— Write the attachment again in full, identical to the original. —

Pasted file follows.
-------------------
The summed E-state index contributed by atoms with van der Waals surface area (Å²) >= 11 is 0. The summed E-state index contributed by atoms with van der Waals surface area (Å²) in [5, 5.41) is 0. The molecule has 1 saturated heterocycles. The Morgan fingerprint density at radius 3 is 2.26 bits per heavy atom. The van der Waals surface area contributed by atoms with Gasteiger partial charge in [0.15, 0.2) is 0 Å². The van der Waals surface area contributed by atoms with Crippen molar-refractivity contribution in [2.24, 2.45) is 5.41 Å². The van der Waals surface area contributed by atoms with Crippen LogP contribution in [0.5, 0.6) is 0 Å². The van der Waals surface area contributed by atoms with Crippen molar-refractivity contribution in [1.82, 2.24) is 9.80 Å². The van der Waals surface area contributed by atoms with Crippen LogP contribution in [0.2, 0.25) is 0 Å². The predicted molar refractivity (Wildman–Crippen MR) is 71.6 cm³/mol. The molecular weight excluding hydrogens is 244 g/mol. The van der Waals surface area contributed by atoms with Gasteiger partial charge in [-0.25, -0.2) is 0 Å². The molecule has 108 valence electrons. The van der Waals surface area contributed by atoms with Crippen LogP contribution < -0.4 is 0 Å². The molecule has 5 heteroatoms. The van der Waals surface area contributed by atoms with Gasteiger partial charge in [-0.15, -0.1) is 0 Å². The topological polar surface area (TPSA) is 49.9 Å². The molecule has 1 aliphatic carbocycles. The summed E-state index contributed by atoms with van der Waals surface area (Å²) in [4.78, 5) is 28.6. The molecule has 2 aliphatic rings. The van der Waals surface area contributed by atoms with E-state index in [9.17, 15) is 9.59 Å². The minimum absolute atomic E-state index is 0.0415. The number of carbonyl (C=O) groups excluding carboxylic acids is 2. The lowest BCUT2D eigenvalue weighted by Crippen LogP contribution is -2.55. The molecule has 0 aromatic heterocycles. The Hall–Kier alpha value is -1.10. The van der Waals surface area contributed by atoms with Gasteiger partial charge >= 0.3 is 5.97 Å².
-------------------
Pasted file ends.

The summed E-state index contributed by atoms with van der Waals surface area (Å²) >= 11 is 0. The summed E-state index contributed by atoms with van der Waals surface area (Å²) in [5, 5.41) is 0. The molecule has 1 saturated heterocycles. The Morgan fingerprint density at radius 3 is 2.26 bits per heavy atom. The van der Waals surface area contributed by atoms with Gasteiger partial charge in [0.15, 0.2) is 0 Å². The van der Waals surface area contributed by atoms with Crippen molar-refractivity contribution in [2.24, 2.45) is 5.41 Å². The van der Waals surface area contributed by atoms with Crippen LogP contribution in [0.5, 0.6) is 0 Å². The van der Waals surface area contributed by atoms with Crippen molar-refractivity contribution in [1.82, 2.24) is 9.80 Å². The van der Waals surface area contributed by atoms with Crippen LogP contribution in [0.2, 0.25) is 0 Å². The predicted molar refractivity (Wildman–Crippen MR) is 71.6 cm³/mol. The molecular weight excluding hydrogens is 244 g/mol. The van der Waals surface area contributed by atoms with Gasteiger partial charge in [-0.25, -0.2) is 0 Å². The molecule has 108 valence electrons. The van der Waals surface area contributed by atoms with Crippen LogP contribution < -0.4 is 0 Å². The molecule has 5 heteroatoms. The van der Waals surface area contributed by atoms with Gasteiger partial charge in [-0.15, -0.1) is 0 Å². The topological polar surface area (TPSA) is 49.9 Å². The molecule has 1 aliphatic carbocycles. The summed E-state index contributed by atoms with van der Waals surface area (Å²) in [4.78, 5) is 28.6. The molecule has 2 aliphatic rings. The van der Waals surface area contributed by atoms with E-state index in [9.17, 15) is 9.59 Å². The minimum absolute atomic E-state index is 0.0415. The number of carbonyl (C=O) groups excluding carboxylic acids is 2. The lowest BCUT2D eigenvalue weighted by Crippen LogP contribution is -2.55. The molecule has 0 aromatic heterocycles. The Hall–Kier alpha value is -1.10. The van der Waals surface area contributed by atoms with Gasteiger partial charge >= 0.3 is 5.97 Å².